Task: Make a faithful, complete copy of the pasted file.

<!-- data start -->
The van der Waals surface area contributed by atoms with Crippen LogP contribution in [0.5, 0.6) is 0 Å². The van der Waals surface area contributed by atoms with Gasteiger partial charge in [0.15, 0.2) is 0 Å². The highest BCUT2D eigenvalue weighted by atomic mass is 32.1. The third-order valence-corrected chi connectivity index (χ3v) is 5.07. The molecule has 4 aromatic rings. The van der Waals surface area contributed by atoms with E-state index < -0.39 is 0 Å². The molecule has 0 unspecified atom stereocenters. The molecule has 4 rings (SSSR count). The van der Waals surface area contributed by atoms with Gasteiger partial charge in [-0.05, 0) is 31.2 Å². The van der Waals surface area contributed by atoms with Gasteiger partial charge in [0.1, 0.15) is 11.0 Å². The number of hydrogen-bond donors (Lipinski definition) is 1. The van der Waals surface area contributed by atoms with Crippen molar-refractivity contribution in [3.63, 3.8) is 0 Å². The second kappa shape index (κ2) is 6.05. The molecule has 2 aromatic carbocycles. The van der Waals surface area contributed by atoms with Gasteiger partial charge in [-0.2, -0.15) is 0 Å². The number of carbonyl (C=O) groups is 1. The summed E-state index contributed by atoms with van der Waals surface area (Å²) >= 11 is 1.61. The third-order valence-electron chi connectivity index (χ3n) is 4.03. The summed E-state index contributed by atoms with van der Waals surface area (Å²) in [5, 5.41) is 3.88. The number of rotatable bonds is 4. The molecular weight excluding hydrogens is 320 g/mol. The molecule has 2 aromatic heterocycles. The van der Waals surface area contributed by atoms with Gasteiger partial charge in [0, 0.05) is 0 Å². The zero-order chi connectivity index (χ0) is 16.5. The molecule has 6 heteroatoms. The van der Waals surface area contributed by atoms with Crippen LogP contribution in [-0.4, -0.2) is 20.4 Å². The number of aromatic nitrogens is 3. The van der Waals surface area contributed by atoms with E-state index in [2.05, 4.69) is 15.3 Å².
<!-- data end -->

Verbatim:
The van der Waals surface area contributed by atoms with Crippen LogP contribution in [0.5, 0.6) is 0 Å². The van der Waals surface area contributed by atoms with Gasteiger partial charge in [0.15, 0.2) is 0 Å². The highest BCUT2D eigenvalue weighted by atomic mass is 32.1. The third-order valence-corrected chi connectivity index (χ3v) is 5.07. The molecule has 4 aromatic rings. The van der Waals surface area contributed by atoms with E-state index < -0.39 is 0 Å². The molecule has 0 unspecified atom stereocenters. The molecule has 4 rings (SSSR count). The van der Waals surface area contributed by atoms with Gasteiger partial charge in [-0.05, 0) is 31.2 Å². The van der Waals surface area contributed by atoms with Gasteiger partial charge in [0.1, 0.15) is 11.0 Å². The number of hydrogen-bond donors (Lipinski definition) is 1. The van der Waals surface area contributed by atoms with Crippen molar-refractivity contribution in [3.63, 3.8) is 0 Å². The second kappa shape index (κ2) is 6.05. The molecule has 2 aromatic carbocycles. The van der Waals surface area contributed by atoms with Gasteiger partial charge in [-0.2, -0.15) is 0 Å². The number of carbonyl (C=O) groups is 1. The summed E-state index contributed by atoms with van der Waals surface area (Å²) >= 11 is 1.61. The third-order valence-electron chi connectivity index (χ3n) is 4.03. The summed E-state index contributed by atoms with van der Waals surface area (Å²) in [5, 5.41) is 3.88. The number of rotatable bonds is 4. The molecular weight excluding hydrogens is 320 g/mol. The molecule has 2 aromatic heterocycles. The van der Waals surface area contributed by atoms with Gasteiger partial charge in [0, 0.05) is 0 Å². The zero-order chi connectivity index (χ0) is 16.5. The molecule has 6 heteroatoms. The van der Waals surface area contributed by atoms with Crippen LogP contribution in [-0.4, -0.2) is 20.4 Å². The number of aromatic nitrogens is 3. The van der Waals surface area contributed by atoms with E-state index in [2.05, 4.69) is 15.3 Å².